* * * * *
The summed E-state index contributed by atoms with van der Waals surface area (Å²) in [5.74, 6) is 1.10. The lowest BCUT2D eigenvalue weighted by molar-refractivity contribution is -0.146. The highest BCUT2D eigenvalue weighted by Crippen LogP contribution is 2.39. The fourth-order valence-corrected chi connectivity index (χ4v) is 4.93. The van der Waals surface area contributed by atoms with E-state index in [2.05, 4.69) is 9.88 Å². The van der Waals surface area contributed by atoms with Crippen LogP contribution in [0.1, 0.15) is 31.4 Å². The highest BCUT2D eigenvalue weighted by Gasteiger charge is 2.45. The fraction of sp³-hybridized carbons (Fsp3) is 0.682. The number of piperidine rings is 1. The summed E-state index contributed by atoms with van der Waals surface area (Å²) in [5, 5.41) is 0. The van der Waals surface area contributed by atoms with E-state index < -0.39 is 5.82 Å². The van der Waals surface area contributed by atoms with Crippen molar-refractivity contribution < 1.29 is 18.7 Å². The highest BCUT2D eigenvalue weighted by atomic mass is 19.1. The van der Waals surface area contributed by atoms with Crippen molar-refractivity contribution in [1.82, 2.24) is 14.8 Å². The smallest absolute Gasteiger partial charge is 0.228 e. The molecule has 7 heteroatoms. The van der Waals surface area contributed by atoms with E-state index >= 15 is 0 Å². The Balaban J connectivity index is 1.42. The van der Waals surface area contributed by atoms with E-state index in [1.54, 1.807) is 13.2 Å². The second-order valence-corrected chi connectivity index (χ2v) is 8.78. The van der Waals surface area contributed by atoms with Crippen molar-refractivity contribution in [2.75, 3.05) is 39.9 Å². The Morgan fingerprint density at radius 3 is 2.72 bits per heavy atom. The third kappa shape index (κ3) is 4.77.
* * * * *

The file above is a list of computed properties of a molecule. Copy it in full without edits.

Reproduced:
The summed E-state index contributed by atoms with van der Waals surface area (Å²) in [5.74, 6) is 1.10. The lowest BCUT2D eigenvalue weighted by molar-refractivity contribution is -0.146. The highest BCUT2D eigenvalue weighted by Crippen LogP contribution is 2.39. The fourth-order valence-corrected chi connectivity index (χ4v) is 4.93. The van der Waals surface area contributed by atoms with E-state index in [2.05, 4.69) is 9.88 Å². The van der Waals surface area contributed by atoms with Crippen LogP contribution in [0.1, 0.15) is 31.4 Å². The highest BCUT2D eigenvalue weighted by Gasteiger charge is 2.45. The fraction of sp³-hybridized carbons (Fsp3) is 0.682. The number of piperidine rings is 1. The summed E-state index contributed by atoms with van der Waals surface area (Å²) in [5, 5.41) is 0. The van der Waals surface area contributed by atoms with E-state index < -0.39 is 5.82 Å². The van der Waals surface area contributed by atoms with Crippen molar-refractivity contribution < 1.29 is 18.7 Å². The highest BCUT2D eigenvalue weighted by atomic mass is 19.1. The van der Waals surface area contributed by atoms with Crippen molar-refractivity contribution in [1.82, 2.24) is 14.8 Å². The smallest absolute Gasteiger partial charge is 0.228 e. The molecule has 7 heteroatoms. The van der Waals surface area contributed by atoms with E-state index >= 15 is 0 Å². The Balaban J connectivity index is 1.42. The van der Waals surface area contributed by atoms with E-state index in [1.54, 1.807) is 13.2 Å². The second-order valence-corrected chi connectivity index (χ2v) is 8.78. The van der Waals surface area contributed by atoms with Crippen molar-refractivity contribution in [2.75, 3.05) is 39.9 Å². The Morgan fingerprint density at radius 3 is 2.72 bits per heavy atom. The third kappa shape index (κ3) is 4.77.